Handling User Authentication with NodeJS, Express and JSONwebtoken

in utopian-io •  last month

Repository

https://github.com/nodejs/node

What Will I Learn?

  • User authentication and authorization using jsonwebtoken in a Node/Express application.

Requirements

  • NodeJS/Express
  • Nedb for database storage.
  • Postman

Difficulty

  • Intermediate

Tutorial Contents

Introduction to jsonwebtoken

jsonwebtoken is a json based library that can be used to verify claims between two parties in an application.

When called in an application, jsonwebtoken will generate a unique token which can be used in future requests to verify claims.

We will be using this library to create a user authentication system in this tutorial.

The features we will create include

  • User registration
  • Get list of users
  • Get one user from the database
  • User login

Asides NodeJS/Express we will need to install nedb package. nedb is a lightweight version of MongoDB that can be used to manage databases in a web application.

It is very easy to use and uses MongoDB syntax.

Initializing the Application

This application would be using the Express application generator module to initialize our Nodejs/Express application.

First, to install the express generator globally use the following command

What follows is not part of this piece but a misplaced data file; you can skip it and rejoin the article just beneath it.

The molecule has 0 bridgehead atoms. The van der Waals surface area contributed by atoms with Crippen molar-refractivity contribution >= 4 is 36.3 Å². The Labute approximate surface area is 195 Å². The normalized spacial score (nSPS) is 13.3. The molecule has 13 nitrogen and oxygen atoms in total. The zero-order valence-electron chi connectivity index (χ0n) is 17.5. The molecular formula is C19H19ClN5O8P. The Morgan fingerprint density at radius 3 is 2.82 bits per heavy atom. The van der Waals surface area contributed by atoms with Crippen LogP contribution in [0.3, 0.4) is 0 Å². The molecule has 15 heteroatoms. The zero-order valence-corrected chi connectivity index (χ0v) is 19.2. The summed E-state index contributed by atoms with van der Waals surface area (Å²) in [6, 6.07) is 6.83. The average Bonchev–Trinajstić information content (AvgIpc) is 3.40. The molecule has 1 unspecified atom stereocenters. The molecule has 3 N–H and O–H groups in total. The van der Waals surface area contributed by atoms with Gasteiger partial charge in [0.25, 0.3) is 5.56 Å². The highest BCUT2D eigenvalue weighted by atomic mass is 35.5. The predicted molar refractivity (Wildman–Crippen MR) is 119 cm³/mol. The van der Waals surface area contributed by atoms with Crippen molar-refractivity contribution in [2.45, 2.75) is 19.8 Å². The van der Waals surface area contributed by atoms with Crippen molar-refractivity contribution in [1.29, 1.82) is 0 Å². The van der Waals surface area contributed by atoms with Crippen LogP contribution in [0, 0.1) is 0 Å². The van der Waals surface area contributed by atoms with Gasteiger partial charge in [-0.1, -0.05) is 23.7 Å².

npm install express-generator -g

Once the installation is complete, navigate to the desired project directory and run the command express which will generate the application with the following structure.

Don't worry if you don't see some of the directories in the image above in your generated application. Any missing directory will be added during the course of this tutorial.

Run npm install in the terminal to install all initialized dependencies in package.json.

Create routes

We still need to install three dependencies to make the application work. In the terminal run the three following commands.

npm install jsonwebtoken --save

npm install bcryptjs --save

npm install nedb --save

The three installations above will install jsonwebtoken, bcryptjs and nedb separately .

After which we can now start working on the code for the application.

bcryptjs is used for encrypting password so unauthorized parties will not be able to gain access to it.

nedb is the database module that will be used in storing the data.

The application we are building requires four routes. The routes include

  • '/register' which will handle all user registrations.
  • '/users' which will return a list of all available users in json format.